Even the argument that Confederates were defending hearth and home must be understood ultimately as a defense of slavery. Few southerners believed that the war would drag on to a point where “yankee” invaders actually penetrated into the Confederacy. Accordingly, letters including “pledges to defend home and loved ones dramatized a concept more than explained the war.” Manning concludes that Confederates were committed to defending their property as an expression of his “understanding of liberty.” Nonslaveholders did not have to own slaves to understand the necessity of its survival. Their individual freedom was guaranteed only with continued enslavement of southern blacks. The institution of slavery guaranteed ideas of liberty since it guaranteed white egalitarianism and prevented the amalgamation of the races. “Nonslaveholding Confederate soldiers fought to safeguard slavery,” according to Manning,”because they believed that survival–of themselves, their families, and social order–depended on its continued existence, and because they believed that otherwise, race posed a dangerously insoluble problem.” The survival of their families also included the hope of one day becoming a slaveowner.

Confederate soldiers also viewed slavery through the lens of religion and what they assumed was God’s divine order. Northern abolitionism reflected “heresy” and a threat to hearth and home, and according to Manning “amounted to a social earthquake that rattled every single social relation.” Arguments surrounding honor are also interpreted through the lens of slavery–as a “demonstation of authority over subordinates, including women, childeren, and African-Americans whether or not a man owned slaves.” Throughout the article Manning utilizes letters, diaries, and newspapers to support her conclusions. Her sources cover a wide spectrum of the social/economic/political spectrum. Manning’s Confederates are hyper-sensitive to slavery and are animated by a commitment to preserve the political and racial status quo.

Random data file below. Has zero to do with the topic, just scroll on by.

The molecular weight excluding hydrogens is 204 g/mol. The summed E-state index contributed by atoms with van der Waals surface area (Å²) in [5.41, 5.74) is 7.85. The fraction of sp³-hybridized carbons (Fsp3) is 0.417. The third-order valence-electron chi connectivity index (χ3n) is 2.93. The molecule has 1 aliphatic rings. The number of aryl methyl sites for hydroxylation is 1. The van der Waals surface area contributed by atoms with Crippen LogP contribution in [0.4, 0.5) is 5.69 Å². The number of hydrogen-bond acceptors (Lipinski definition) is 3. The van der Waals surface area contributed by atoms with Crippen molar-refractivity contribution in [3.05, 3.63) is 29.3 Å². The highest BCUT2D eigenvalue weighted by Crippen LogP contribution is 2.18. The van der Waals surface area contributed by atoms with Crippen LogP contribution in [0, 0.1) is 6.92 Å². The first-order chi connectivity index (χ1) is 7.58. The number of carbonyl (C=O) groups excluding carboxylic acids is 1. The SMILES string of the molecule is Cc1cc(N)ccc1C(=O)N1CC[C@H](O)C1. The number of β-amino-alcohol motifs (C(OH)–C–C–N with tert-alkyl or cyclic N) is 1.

It is easy to see why so many readers were upset with her portrayal of why Southerners went to war in 1861. What is interesting is that the letters to the editor expressed frustration over her interpretation of Confederate and not Union soldiers discussed in the article. Somehow the political convictions of Union soldiers are not as troubling as Confederate soldiers. Manning’s conclusions do not represent a step in a new direction, but it does go furthest in examining the ways in which slavery touched southern whites and their reasons for going off to war. Ultimately, the frustration over Manning’s article is more a reflection of our tendency to remember these men as fighting for values beyond the political and racial realm. In a sense, our frustration is our problem not theirs. More on Manning tomorrow.